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EARLY RECRUITING’S EROSIVE EFFECT


THE PROPOSED LEGISLATION IS AN EFFECTIVE STEP IN ADDRESSING THIS DISTURBING TREND — IF THE NCAA HAS THE WILL TO ACT.


oncern about the negative impact of early recruiting has become the most talked-about issue in lacrosse, with overwhelming public opinion decrying the practice. On April 13-14, the NCAA Division I Council will vote on legislation that would ban all forms of recruiting contact between college coaches and prospects before Sept. 1 of their junior year of high school. US Lacrosse commends the IWLCA and IMLCA for their historic collaboration in drafting the legislation and leading it past several hurdles to advance this far. The positive culture of youth lacrosse is being destroyed and the best interests of children are ignored as a result of early recruiting, which requires young athletes to engage in the college selection process long before they are physically, cognitively and emotionally prepared. This landscape also encourages athletes to specialize in one sport at younger ages despite evidence that resulting overuse injuries and burnout are driving kids from sports in record numbers.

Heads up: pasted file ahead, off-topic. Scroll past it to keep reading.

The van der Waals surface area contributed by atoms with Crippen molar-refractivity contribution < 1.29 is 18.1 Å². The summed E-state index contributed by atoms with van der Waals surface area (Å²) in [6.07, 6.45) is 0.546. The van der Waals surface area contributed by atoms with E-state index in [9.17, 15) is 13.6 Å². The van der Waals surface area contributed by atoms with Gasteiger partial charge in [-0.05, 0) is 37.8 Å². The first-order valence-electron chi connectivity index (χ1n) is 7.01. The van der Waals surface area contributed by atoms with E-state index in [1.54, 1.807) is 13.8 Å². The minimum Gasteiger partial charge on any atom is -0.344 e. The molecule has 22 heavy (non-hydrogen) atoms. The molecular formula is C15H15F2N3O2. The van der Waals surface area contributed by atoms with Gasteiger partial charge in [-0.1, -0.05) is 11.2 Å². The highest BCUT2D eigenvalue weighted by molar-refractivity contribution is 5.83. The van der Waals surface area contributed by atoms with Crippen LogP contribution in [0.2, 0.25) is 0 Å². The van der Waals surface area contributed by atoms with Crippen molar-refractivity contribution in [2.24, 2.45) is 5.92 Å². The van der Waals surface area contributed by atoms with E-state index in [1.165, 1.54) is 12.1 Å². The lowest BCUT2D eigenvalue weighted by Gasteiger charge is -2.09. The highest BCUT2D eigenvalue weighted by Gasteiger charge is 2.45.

Parents now feel compelled to accelerate the youth lacrosse experience to prepare and position their children for a college recruiting timeline in which kids as young as 14 make verbal commitments despite never playing high school lacrosse or establishing their academic standing. A byproduct of this dysfunctional culture is an erosion of low-cost, community-based youth lacrosse programs that provide greater access to the sport.


The proposed legislation submitted by the IWLCA and IMLCA is an effective step in addressing this disturbing trend and, come mid-April, we may finally see some progress — if the NCAA has the will to act.


— STEVE STENERSEN uslacrosseceo


2 US LACROSSE MAGAZINE March 2017


USlacrosse.org


LETTER FROM THE CEO


©BRIAN SCHNEIDER


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